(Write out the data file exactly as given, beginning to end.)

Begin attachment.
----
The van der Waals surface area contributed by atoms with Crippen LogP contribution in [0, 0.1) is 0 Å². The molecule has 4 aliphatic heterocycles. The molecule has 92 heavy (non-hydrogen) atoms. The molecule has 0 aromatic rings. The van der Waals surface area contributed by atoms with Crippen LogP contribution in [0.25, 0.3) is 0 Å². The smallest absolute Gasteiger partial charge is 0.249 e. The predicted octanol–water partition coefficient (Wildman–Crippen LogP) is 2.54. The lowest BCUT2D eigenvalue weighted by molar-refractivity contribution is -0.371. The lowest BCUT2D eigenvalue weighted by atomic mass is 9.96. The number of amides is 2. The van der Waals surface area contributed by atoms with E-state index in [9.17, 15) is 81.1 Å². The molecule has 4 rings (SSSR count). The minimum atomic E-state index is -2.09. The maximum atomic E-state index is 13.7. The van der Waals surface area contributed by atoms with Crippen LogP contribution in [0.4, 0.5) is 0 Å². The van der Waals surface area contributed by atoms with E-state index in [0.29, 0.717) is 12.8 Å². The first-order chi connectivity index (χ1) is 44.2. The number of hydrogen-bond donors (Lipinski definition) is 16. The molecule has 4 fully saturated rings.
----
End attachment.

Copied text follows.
The van der Waals surface area contributed by atoms with Crippen LogP contribution in [0, 0.1) is 0 Å². The molecule has 4 aliphatic heterocycles. The molecule has 92 heavy (non-hydrogen) atoms. The molecule has 0 aromatic rings. The van der Waals surface area contributed by atoms with Crippen LogP contribution in [0.25, 0.3) is 0 Å². The smallest absolute Gasteiger partial charge is 0.249 e. The predicted octanol–water partition coefficient (Wildman–Crippen LogP) is 2.54. The lowest BCUT2D eigenvalue weighted by molar-refractivity contribution is -0.371. The lowest BCUT2D eigenvalue weighted by atomic mass is 9.96. The number of amides is 2. The van der Waals surface area contributed by atoms with E-state index in [9.17, 15) is 81.1 Å². The molecule has 4 rings (SSSR count). The minimum atomic E-state index is -2.09. The maximum atomic E-state index is 13.7. The van der Waals surface area contributed by atoms with Crippen LogP contribution in [0.4, 0.5) is 0 Å². The van der Waals surface area contributed by atoms with E-state index in [0.29, 0.717) is 12.8 Å². The first-order chi connectivity index (χ1) is 44.2. The number of hydrogen-bond donors (Lipinski definition) is 16. The molecule has 4 fully saturated rings.